Pin It
Vision

When the idea for InCultureParent came to me one sleepless night in January 2009 (as I was awake breastfeeding my five-month-old), I must admit, it was not because I recognized a deep need for it. I had grown used to never reading articles or books that related exactly to my family. I instinctively changed the word “Daddy” in all our children’s books to “Baba” when reading aloud without much thought. When my oldest child was late in speaking, I turned to Google to give me answers on whether bilingual kids are late speakers. When my friends who are married to husbands from other countries called to get advice about blending holiday traditions or vent about that cultural difference with the in-laws, I listened gladly, knowing they had no one else that could understand. Then it hit me. We are by far not alone in dealing with these issues. We’re not one of a tiny group of families. Families like ours are everywhere and our numbers are rapidly growing.

For InCultureParent, the egg came before the chicken. I had this idea for a new kind of parenting website, one that wasn’t based on the same cultural framework as most popular U.S. sites, one that would represent multicultural families like mine and one that would have the type of sociological and cultural information I would like to read. When I began to research more, the deficiency in the current marketplace of parenting websites was glaring. The major parenting websites all represented one dominant cultural vein.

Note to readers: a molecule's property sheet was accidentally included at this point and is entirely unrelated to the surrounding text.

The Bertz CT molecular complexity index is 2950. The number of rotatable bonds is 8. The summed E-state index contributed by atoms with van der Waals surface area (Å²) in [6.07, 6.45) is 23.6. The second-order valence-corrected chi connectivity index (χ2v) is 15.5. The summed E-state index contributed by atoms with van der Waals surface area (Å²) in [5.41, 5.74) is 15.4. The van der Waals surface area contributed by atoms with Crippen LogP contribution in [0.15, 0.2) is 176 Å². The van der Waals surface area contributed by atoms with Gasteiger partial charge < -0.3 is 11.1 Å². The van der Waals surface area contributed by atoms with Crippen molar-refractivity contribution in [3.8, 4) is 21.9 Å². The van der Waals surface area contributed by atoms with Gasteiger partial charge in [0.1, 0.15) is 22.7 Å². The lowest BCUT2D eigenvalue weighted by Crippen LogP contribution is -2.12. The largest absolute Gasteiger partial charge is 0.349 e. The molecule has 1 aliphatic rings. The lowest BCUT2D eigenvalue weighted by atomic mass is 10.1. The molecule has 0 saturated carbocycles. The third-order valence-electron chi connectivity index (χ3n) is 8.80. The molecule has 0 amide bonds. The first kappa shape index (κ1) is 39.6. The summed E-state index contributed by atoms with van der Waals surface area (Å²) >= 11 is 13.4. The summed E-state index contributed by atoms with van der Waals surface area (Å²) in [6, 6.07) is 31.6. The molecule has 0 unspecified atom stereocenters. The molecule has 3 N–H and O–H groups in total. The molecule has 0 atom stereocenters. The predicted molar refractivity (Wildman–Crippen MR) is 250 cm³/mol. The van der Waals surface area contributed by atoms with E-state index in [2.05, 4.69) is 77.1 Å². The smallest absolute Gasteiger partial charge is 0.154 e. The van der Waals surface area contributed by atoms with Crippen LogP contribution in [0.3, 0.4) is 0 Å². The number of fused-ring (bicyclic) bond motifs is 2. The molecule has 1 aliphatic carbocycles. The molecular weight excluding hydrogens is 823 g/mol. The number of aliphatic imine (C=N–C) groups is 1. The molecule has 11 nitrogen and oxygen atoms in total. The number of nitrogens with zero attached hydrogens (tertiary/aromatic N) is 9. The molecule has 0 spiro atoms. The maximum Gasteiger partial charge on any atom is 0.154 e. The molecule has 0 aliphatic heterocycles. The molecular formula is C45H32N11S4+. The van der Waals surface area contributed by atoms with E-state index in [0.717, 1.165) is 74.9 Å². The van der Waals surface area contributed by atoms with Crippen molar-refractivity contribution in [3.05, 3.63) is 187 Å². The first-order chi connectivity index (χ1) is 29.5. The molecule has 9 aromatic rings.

What’s more, none of them touched the areas of faith and tradition. They are tough areas to approach tactfully, which is why I was all the more compelled to cover them. The question of children and religion gets even messier when your family is composed of different faiths or your family is a member of a minority religion. I realized we needed a new kind of parenting website to present family life, culture and faith in a real way, not sugar coating or cherry topping any of it. I didn’t want a website that was cotton candy lip gloss. I wanted the full face lift.

I created this magazine to bridge the gap in the current marketplace of parenting information. I wanted families like mine and families unlike mine who may not be the traditional target group of the usual parenting websites represented, our issues addressed and a place created where we could come together. I wanted both a meeting point and an information source, a place to turn to instead of Google. I also sought to explore faith and religion, discuss the many ways people become a family and gain insight into what other families like ours are doing, with the overarching goal of broadening understanding and awareness of the many different parents and parenting styles found throughout the world.

But one thing we’re not is exclusive. You don’t have to be a multicultural family or a bilingual family to be interested in what we have to say. We hope everyone who is interested in learning about other cultures, exploring other parenting styles and expanding their own base of knowledge will become a part of our community. Above all, InCultureParent is the place for parents who are committed to celebrating diversity and multiculturalism in raising their little global citizens.
-Stephanie Meade

.

More Great Stuff You'll Love:


10 Best World Maps for Your Children’s Room

Because every little global citizen needs a map

The African Guide to Co-sleeping

10 must-read tips on co-sleeping from Africa

All I Want for Christmas is Perfectly Bilingual Children

Why OPOL has been harder than we thought.